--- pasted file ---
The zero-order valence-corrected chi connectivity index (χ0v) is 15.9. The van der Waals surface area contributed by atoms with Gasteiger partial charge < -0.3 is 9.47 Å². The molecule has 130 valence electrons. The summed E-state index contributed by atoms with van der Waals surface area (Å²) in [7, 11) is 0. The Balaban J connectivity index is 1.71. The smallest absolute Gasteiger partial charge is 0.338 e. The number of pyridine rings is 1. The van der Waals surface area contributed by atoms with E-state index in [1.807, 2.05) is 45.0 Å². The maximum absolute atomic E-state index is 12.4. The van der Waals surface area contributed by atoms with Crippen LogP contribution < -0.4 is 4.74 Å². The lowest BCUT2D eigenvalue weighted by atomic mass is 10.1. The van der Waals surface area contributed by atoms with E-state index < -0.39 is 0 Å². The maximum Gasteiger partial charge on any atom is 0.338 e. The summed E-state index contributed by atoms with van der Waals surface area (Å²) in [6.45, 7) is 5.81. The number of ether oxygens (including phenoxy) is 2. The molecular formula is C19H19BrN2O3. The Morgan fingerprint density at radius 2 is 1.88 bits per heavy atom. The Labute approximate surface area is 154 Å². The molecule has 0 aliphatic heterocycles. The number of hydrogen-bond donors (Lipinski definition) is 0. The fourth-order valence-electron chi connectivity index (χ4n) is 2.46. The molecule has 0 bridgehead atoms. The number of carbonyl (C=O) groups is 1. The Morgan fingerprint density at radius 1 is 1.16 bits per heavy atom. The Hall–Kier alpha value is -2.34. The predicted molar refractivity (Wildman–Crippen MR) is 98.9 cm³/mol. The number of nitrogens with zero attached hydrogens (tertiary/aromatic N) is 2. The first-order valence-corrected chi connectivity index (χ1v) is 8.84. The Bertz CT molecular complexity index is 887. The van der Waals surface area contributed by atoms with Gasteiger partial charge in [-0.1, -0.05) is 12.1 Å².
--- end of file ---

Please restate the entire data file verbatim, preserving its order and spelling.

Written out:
The zero-order valence-corrected chi connectivity index (χ0v) is 15.9. The van der Waals surface area contributed by atoms with Gasteiger partial charge < -0.3 is 9.47 Å². The molecule has 130 valence electrons. The summed E-state index contributed by atoms with van der Waals surface area (Å²) in [7, 11) is 0. The Balaban J connectivity index is 1.71. The smallest absolute Gasteiger partial charge is 0.338 e. The number of pyridine rings is 1. The van der Waals surface area contributed by atoms with E-state index in [1.807, 2.05) is 45.0 Å². The maximum absolute atomic E-state index is 12.4. The van der Waals surface area contributed by atoms with Crippen LogP contribution < -0.4 is 4.74 Å². The lowest BCUT2D eigenvalue weighted by atomic mass is 10.1. The van der Waals surface area contributed by atoms with E-state index < -0.39 is 0 Å². The maximum Gasteiger partial charge on any atom is 0.338 e. The summed E-state index contributed by atoms with van der Waals surface area (Å²) in [6.45, 7) is 5.81. The number of ether oxygens (including phenoxy) is 2. The molecular formula is C19H19BrN2O3. The Morgan fingerprint density at radius 2 is 1.88 bits per heavy atom. The Labute approximate surface area is 154 Å². The molecule has 0 aliphatic heterocycles. The number of hydrogen-bond donors (Lipinski definition) is 0. The fourth-order valence-electron chi connectivity index (χ4n) is 2.46. The molecule has 0 bridgehead atoms. The number of carbonyl (C=O) groups is 1. The Morgan fingerprint density at radius 1 is 1.16 bits per heavy atom. The Hall–Kier alpha value is -2.34. The predicted molar refractivity (Wildman–Crippen MR) is 98.9 cm³/mol. The number of nitrogens with zero attached hydrogens (tertiary/aromatic N) is 2. The first-order valence-corrected chi connectivity index (χ1v) is 8.84. The Bertz CT molecular complexity index is 887. The van der Waals surface area contributed by atoms with Gasteiger partial charge in [-0.1, -0.05) is 12.1 Å².